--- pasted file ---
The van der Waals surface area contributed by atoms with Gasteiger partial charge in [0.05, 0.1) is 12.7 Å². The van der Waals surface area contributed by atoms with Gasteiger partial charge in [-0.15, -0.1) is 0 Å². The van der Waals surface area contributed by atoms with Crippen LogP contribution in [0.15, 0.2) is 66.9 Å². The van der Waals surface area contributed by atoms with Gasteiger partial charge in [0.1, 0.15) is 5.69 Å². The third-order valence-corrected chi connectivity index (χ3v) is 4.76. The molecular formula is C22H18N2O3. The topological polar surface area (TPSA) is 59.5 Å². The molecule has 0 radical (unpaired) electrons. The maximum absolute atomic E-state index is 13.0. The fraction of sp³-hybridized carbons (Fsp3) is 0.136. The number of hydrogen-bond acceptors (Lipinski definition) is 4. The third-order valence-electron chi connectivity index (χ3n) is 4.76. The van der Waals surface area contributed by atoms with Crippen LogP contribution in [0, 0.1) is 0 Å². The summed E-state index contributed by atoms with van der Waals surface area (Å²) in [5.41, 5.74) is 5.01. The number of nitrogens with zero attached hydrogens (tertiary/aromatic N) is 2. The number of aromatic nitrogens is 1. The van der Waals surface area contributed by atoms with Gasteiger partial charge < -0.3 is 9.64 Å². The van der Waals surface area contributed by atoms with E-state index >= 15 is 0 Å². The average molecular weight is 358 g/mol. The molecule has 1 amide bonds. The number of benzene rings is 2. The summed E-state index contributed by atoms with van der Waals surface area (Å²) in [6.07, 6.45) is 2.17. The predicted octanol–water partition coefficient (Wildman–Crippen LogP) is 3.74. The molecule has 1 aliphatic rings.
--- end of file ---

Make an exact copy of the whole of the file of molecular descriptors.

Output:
The van der Waals surface area contributed by atoms with Gasteiger partial charge in [0.05, 0.1) is 12.7 Å². The van der Waals surface area contributed by atoms with Gasteiger partial charge in [-0.15, -0.1) is 0 Å². The van der Waals surface area contributed by atoms with Crippen LogP contribution in [0.15, 0.2) is 66.9 Å². The van der Waals surface area contributed by atoms with Gasteiger partial charge in [0.1, 0.15) is 5.69 Å². The third-order valence-corrected chi connectivity index (χ3v) is 4.76. The molecular formula is C22H18N2O3. The topological polar surface area (TPSA) is 59.5 Å². The molecule has 0 radical (unpaired) electrons. The maximum absolute atomic E-state index is 13.0. The fraction of sp³-hybridized carbons (Fsp3) is 0.136. The number of hydrogen-bond acceptors (Lipinski definition) is 4. The third-order valence-electron chi connectivity index (χ3n) is 4.76. The van der Waals surface area contributed by atoms with Crippen LogP contribution in [0, 0.1) is 0 Å². The summed E-state index contributed by atoms with van der Waals surface area (Å²) in [5.41, 5.74) is 5.01. The number of nitrogens with zero attached hydrogens (tertiary/aromatic N) is 2. The number of aromatic nitrogens is 1. The van der Waals surface area contributed by atoms with Gasteiger partial charge < -0.3 is 9.64 Å². The van der Waals surface area contributed by atoms with E-state index >= 15 is 0 Å². The average molecular weight is 358 g/mol. The molecule has 1 amide bonds. The number of benzene rings is 2. The summed E-state index contributed by atoms with van der Waals surface area (Å²) in [6.07, 6.45) is 2.17. The predicted octanol–water partition coefficient (Wildman–Crippen LogP) is 3.74. The molecule has 1 aliphatic rings.